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  1. #1
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    Optimal method of applying css with javascript

    I'm designing a page that uses javascript+css for enhanced interaction. However, if javascript is disabled, I'd still like the page to be functional, albeit less fancy. Likewise, if css is disabled, it still needs to be functional. Finally, if both js+css are disabled, the page will be quite bare but still usable.

    For example, I use javascript to set a css style that hides certain panels of content. JS is used to toggle these and all is fine. If JS is disabled, then the css isn't applied, and all the content is visible (though not too pretty). If CSS is disabled, the inline CSS applied by the JS works fine. Finally, if both are disabled, all the content is visible.

    I'm wondering what's the best way to do this. Currently, I set the styles like this in the js file:

    Code:
    function initialize() {
        // set styles, for example:
        document.getElementById("panel").style.display = "none";
    }
    
    var onloadFlag = false;
    document.onreadystatechange = function() {
        if (!onloadFlag) {
            onloadFlag = true;
            initialize();
        }
    };
    
    // for older browsers
    window.onload = function() {
        if (!onloadFlag) {
            onloadFlag = true;
            initialize();
        }
    };
    The problem that sometimes comes up is I see the "fallback" styles briefly, before the JS kicks in and applies the enhanced css. How can I avoid this?
    Running Windows 7 x64

  • #2
    Senior Coder rnd me's Avatar
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    define all your styles in css linked in <head> to prevent flashing from late-executing scripts.

    add a nojs tag to your body, and remove the class with javasci[pt right away.
    that way, you can place all the rules in css along with your regular styles.
    this keeps everything in onl place and in the same language.




    Code:
    <body class="nojs">
    <script>document.body.className=document.body.className.replace(/\]bnojs\b/,"");</script>


    then in css for example,

    Code:
    h1 { color: red; }
    .nojs h1 { display: none; }
    my site (updated 13/9/26)
    BROWSER STATS [% share] (2014/5/28) IE7:0.1, IE8:5.3, IE11:8.4, IE9:3.2, IE10:3.2, FF:18.2, CH:46, SF:7.9, NON-MOUSE:32%

  • #3
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    Thanks rnd_me, I like this technique. By the way, is the way I'm initializing (onload & onreadystatechange) the fastest way to modify the body's class?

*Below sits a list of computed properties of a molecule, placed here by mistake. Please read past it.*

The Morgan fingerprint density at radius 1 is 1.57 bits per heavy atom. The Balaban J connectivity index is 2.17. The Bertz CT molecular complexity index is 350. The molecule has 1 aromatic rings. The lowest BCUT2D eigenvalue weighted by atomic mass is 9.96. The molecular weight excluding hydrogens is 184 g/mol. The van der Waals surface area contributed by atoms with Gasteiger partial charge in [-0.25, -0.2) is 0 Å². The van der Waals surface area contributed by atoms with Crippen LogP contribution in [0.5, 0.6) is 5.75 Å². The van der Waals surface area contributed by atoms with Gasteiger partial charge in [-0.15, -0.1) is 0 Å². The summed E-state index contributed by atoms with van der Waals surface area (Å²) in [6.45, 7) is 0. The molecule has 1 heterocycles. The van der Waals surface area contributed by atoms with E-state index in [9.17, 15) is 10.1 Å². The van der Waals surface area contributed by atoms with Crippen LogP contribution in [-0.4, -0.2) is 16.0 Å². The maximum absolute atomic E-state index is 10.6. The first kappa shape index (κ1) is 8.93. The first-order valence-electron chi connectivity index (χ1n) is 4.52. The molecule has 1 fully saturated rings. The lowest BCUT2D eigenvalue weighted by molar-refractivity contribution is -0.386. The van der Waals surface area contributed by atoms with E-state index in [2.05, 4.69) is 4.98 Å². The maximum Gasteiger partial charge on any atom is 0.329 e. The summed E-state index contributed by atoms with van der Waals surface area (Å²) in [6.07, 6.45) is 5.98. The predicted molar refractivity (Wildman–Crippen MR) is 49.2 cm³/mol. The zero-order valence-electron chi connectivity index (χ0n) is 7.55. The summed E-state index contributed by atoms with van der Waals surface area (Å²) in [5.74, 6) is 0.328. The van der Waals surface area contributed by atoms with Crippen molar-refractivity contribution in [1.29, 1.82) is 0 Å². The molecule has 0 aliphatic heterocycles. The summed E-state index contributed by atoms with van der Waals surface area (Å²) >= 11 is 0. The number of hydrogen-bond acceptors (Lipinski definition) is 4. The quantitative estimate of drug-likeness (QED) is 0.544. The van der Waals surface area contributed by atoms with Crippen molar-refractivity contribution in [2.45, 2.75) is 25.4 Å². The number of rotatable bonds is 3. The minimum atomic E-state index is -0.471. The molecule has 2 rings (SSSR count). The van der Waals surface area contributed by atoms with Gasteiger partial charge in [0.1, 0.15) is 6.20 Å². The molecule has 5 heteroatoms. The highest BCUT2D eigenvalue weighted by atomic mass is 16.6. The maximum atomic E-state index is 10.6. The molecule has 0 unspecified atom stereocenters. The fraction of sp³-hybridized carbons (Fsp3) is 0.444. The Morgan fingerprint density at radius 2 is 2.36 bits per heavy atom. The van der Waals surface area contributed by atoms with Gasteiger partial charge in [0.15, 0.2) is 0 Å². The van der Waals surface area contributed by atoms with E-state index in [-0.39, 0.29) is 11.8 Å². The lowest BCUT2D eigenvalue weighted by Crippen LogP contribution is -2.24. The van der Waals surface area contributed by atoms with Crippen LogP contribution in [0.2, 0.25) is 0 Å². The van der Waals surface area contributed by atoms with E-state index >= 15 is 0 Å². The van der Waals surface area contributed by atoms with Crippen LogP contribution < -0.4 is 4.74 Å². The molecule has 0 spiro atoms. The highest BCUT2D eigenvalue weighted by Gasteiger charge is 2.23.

And just to clarify, the flash was not of unstyled content, it was of the default css if JS isn't enabled. When the JS finally loads, it overrides the default styles with enhanced ones.
    Running Windows 7 x64

  • #4
    Senior Coder rnd me's Avatar
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    Quote Originally Posted by qwertyuiop View Post
    Thanks rnd_me, I like this technique. By the way, is the way I'm initializing (onload & onreadystatechange) the fastest way to modify the body's class?
    no, it's the slowest. i already posted the fastest...
    my site (updated 13/9/26)
    BROWSER STATS [% share] (2014/5/28) IE7:0.1, IE8:5.3, IE11:8.4, IE9:3.2, IE10:3.2, FF:18.2, CH:46, SF:7.9, NON-MOUSE:32%

  • #5
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    Ah sorry I didn't catch the context of that line. I'd rather not have inline code though... I guess it's a tradeoff I'll have to consider. Thanks again.
    Running Windows 7 x64

  • #6
    The fat guy next door VIPStephan's Avatar
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    You can as well add that class to the <html> element so you could have that line of JS in the document header like all the other scripts. But it doesn’t matter, really.

  • #7
    Senior Coder rnd me's Avatar
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    Quote Originally Posted by VIPStephan View Post
    You can as well add that class to the <html> element so you could have that line of JS in the document header like all the other scripts. But it doesn’t matter, really.
    i don't think <html> is valid with a class...

    you could do it opt-in. i was thinking that would result in a lot of extra css selector text, but i guess you would only need it on the few elements affected by scripting...
    in that case, set the default css to hide non-js stuff, and add ".js " in front of any rule that should apply only when javascript is enabled.

    then, you can use:
    Code:
    <script>document.documentElement.className+=" js";</script>
    as far as the inline is concerned, i agree philosophically, but every major page has a lot of this going on these days, so you won't be judged very harshly.
    i mean, look at the source of huffington post or nyt for pete's sake!!!

    i think it would be a bigger crime to load that one line of text from an external file, and all the overhead that brings with it... if you are already linking some js from the head, place the line above atop that external files's code.
    Last edited by rnd me; 01-05-2012 at 06:15 PM.
    my site (updated 13/9/26)
    BROWSER STATS [% share] (2014/5/28) IE7:0.1, IE8:5.3, IE11:8.4, IE9:3.2, IE10:3.2, FF:18.2, CH:46, SF:7.9, NON-MOUSE:32%

  • #8
    The fat guy next door VIPStephan's Avatar
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    Quote Originally Posted by rnd me View Post
    i don't think <html> is valid with a class...
    OK, you’re right with that. I usually take the opposite approach and add a class to the document with JS to use as selector, and had no problems adding it to the <html> element and using it that way (the validator doesn’t check DHTML).


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